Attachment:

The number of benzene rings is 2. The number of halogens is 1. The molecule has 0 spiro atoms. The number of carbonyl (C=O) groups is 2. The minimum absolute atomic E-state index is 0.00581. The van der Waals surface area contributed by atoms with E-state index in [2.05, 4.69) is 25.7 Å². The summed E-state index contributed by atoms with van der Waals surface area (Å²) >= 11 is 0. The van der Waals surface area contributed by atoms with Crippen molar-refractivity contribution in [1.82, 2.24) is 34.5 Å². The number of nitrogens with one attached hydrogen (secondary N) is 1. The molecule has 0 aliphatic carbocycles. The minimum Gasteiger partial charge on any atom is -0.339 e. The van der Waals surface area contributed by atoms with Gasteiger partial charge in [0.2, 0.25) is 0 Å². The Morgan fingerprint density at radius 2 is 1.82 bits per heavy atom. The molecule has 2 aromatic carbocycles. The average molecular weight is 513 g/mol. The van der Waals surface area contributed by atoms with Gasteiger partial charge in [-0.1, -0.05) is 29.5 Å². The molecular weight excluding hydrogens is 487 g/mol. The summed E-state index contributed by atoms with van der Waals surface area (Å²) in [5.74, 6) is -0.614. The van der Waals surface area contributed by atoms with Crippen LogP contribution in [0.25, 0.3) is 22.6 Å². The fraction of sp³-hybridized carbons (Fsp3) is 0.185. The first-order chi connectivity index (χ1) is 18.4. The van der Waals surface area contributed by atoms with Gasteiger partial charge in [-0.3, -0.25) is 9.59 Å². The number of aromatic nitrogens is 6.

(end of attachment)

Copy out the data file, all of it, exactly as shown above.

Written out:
The number of benzene rings is 2. The number of halogens is 1. The molecule has 0 spiro atoms. The number of carbonyl (C=O) groups is 2. The minimum absolute atomic E-state index is 0.00581. The van der Waals surface area contributed by atoms with E-state index in [2.05, 4.69) is 25.7 Å². The summed E-state index contributed by atoms with van der Waals surface area (Å²) >= 11 is 0. The van der Waals surface area contributed by atoms with Crippen molar-refractivity contribution in [1.82, 2.24) is 34.5 Å². The number of nitrogens with one attached hydrogen (secondary N) is 1. The molecule has 0 aliphatic carbocycles. The minimum Gasteiger partial charge on any atom is -0.339 e. The van der Waals surface area contributed by atoms with Gasteiger partial charge in [0.2, 0.25) is 0 Å². The Morgan fingerprint density at radius 2 is 1.82 bits per heavy atom. The molecule has 2 aromatic carbocycles. The average molecular weight is 513 g/mol. The van der Waals surface area contributed by atoms with Gasteiger partial charge in [-0.1, -0.05) is 29.5 Å². The molecular weight excluding hydrogens is 487 g/mol. The summed E-state index contributed by atoms with van der Waals surface area (Å²) in [5.74, 6) is -0.614. The van der Waals surface area contributed by atoms with Crippen LogP contribution in [0.25, 0.3) is 22.6 Å². The fraction of sp³-hybridized carbons (Fsp3) is 0.185. The first-order chi connectivity index (χ1) is 18.4. The van der Waals surface area contributed by atoms with Gasteiger partial charge in [-0.3, -0.25) is 9.59 Å². The number of aromatic nitrogens is 6.